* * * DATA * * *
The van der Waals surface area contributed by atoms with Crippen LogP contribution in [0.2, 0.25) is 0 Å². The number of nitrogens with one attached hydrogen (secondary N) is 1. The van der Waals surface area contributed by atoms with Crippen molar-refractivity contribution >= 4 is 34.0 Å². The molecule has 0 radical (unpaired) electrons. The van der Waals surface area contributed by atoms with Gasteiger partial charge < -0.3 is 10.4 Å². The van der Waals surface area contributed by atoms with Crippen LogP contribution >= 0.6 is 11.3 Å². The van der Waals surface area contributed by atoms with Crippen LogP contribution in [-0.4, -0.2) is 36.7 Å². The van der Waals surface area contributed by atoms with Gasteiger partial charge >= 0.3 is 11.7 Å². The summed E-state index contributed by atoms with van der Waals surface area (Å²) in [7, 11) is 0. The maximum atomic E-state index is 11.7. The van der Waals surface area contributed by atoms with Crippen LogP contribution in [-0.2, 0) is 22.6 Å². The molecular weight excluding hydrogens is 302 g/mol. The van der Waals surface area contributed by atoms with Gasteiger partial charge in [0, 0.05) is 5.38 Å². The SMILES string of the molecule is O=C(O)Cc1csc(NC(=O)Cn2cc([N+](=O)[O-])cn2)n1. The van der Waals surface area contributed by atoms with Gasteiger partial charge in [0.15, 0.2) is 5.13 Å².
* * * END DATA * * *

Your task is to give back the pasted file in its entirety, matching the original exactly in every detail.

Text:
The van der Waals surface area contributed by atoms with Crippen LogP contribution in [0.2, 0.25) is 0 Å². The number of nitrogens with one attached hydrogen (secondary N) is 1. The van der Waals surface area contributed by atoms with Crippen molar-refractivity contribution >= 4 is 34.0 Å². The molecule has 0 radical (unpaired) electrons. The van der Waals surface area contributed by atoms with Gasteiger partial charge < -0.3 is 10.4 Å². The van der Waals surface area contributed by atoms with Crippen LogP contribution >= 0.6 is 11.3 Å². The van der Waals surface area contributed by atoms with Crippen LogP contribution in [-0.4, -0.2) is 36.7 Å². The van der Waals surface area contributed by atoms with Gasteiger partial charge >= 0.3 is 11.7 Å². The summed E-state index contributed by atoms with van der Waals surface area (Å²) in [7, 11) is 0. The maximum atomic E-state index is 11.7. The van der Waals surface area contributed by atoms with Crippen LogP contribution in [-0.2, 0) is 22.6 Å². The molecular weight excluding hydrogens is 302 g/mol. The van der Waals surface area contributed by atoms with Gasteiger partial charge in [0, 0.05) is 5.38 Å². The SMILES string of the molecule is O=C(O)Cc1csc(NC(=O)Cn2cc([N+](=O)[O-])cn2)n1. The van der Waals surface area contributed by atoms with Gasteiger partial charge in [0.15, 0.2) is 5.13 Å².